Junk drawers get a bad rap, and while it is (mostly) well deserved, there is a way to get that beast sorted and organized once and for all. From creating categories to making smart choices about what goes in and what stays out, these eight tips can help transform junk drawers into “really useful stuff” drawers, ones that keep small items right where you need them.
1. Have more than one small-stuff drawer. A single drawer for small items is simply not enough for most households — and overstuffing is what turns a “really useful stuff” drawer into a junk drawer. It starts innocently enough — you want to quickly clear off a counter because guests are coming, so you slide a few random screws, a rubber band and some pocket change into the drawer. The thing is, it’s a slippery slope. Once that drawer starts to look disorganized, it’s easy to just forget the whole thing and start shoving in every loose item that crosses your path.
2. Come up with categories. To stop that from happening, begin by choosing a few categories of small-stuff drawers. Then you can stop thinking of them as junk drawers entirely, and start thinking of them based on the theme of their contents. For instance:
- Household tools drawer
- Office supplies drawer
- Electronics drawer
- Crafts or gift-wrapping drawer
- Drawer for personal items you need to get out the door
3. Know the two ways to sort. There are certainly other ways to sort your belongings, but these two ways are simple and effective.
- Like with like. A family member of mine sorts her kitchen tools into two drawers: “scoopy-stirry” (spoons, ladles etc.) and “cutty-pokey” (knives, vegetable peelers etc.). Sounds a little silly, but it works, and once you know where these drawers are, you can quite easily find what you need, even if you are not familiar with her kitchen. Other like-with-like categories might include tools, paper goods, and electronics and power cords.
- Complete a task. The second way of sorting is to corral everything you need to complete a task from start to finish. In one drawer in my home, for instance, I have envelopes, stamps, pens, checks and an address book. You might want a drawer near the front door to keep your keys, wallet, cell phone, sunglasses and other personal items.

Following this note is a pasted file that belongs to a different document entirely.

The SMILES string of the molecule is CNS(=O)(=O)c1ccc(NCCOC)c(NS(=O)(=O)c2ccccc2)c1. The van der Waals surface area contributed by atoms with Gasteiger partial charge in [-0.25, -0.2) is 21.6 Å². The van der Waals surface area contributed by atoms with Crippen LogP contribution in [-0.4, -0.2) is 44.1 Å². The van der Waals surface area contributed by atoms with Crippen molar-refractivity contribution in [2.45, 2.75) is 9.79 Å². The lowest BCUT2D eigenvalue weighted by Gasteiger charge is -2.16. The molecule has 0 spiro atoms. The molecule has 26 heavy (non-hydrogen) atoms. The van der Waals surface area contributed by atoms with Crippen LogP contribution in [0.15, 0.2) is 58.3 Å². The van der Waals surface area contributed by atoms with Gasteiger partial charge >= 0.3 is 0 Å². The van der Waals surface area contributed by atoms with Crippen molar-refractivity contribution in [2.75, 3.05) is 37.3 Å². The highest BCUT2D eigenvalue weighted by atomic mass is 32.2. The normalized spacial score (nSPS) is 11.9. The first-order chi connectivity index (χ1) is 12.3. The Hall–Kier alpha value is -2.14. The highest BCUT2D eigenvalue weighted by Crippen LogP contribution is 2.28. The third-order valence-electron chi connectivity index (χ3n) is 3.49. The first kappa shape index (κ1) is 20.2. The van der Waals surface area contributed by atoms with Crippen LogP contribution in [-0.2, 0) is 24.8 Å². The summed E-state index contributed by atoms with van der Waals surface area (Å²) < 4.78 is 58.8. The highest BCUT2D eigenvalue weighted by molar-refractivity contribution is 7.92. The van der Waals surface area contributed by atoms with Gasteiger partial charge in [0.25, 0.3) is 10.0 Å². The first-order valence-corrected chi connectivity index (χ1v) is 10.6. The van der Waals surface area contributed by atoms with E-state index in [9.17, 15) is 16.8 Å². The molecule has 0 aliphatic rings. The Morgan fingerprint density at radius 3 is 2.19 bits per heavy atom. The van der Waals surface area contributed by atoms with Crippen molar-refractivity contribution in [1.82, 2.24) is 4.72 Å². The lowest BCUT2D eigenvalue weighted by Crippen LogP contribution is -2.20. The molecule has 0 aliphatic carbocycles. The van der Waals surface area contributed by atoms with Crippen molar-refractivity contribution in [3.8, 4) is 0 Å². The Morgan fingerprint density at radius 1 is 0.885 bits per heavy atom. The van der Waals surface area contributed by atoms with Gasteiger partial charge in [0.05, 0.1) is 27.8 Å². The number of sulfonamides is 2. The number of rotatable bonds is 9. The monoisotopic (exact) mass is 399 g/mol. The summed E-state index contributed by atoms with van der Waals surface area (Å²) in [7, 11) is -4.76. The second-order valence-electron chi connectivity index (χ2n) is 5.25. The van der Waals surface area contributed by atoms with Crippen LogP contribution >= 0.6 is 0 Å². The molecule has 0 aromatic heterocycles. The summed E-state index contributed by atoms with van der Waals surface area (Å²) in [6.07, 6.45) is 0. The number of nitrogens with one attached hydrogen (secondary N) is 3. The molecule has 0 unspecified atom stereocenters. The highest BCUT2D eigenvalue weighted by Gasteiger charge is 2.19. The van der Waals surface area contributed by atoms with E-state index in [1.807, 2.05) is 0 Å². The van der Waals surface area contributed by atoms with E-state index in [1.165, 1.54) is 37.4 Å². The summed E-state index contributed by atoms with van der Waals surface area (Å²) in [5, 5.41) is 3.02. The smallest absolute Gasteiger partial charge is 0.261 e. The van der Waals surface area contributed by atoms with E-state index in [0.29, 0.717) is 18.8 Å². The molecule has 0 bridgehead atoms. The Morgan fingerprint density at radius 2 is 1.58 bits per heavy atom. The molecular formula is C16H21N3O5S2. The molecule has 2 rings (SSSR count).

Here is a good example of a well-tended tool drawer. It contains useful, everyday tools — tape, twine, scissors and screwdrivers. This is not the place for arcane tools and specialized equipment used only once or twice each year. Which brings us to the next point.
4. Know what doesn’t belong. In addition to your small-stuff drawers, it’s helpful to have another location for small items that you rarely use. While your measuring tape and box cutters may deserve a spot in a small-stuff drawer, those random screws do not.
An over-the-door shoe organizer hung inside a utility closet makes an ideal spot for stowing random items that do not belong in a small-stuff drawer.
5. Always label loose parts. If there were only one tip I could ensure that you take away from this, it would be this: Never put a loose part away without labeling it. An easy way to do this is to pop the item in a zip-top bag, place a piece of masking tape on it and write what it is on the tape using a Sharpie. This way when you go to get rid of your old speakers, you can quickly find all of the cords that go with them and get rid of those, too. I started doing this recently, and it has changed my (organizing) life.
6. Keep it where you use it. Are your kids always doing art projects in the kitchen? Keep a drawer for arts and crafts supplies there, instead of down the hall. When items are stored in the room where they are used, they are far more likely to be returned to the right place.
7. Find the right container for the job. Not everything needs to lie flat in a drawer. If your drawers are deep enough, consider standing some items upright in simple glass jars.
Experiment with upcycled containers — egg cartons are good for sorting tiny items, and jam jars work wonderfully for paper clips.
8. Think outside the drawer. Not everything needs to be in a drawer. Papers are better off in flat boxes (labeled, of course) or files. Baskets with drawer inserts placed inside have the advantage of being portable, so you can bring them right where you need them.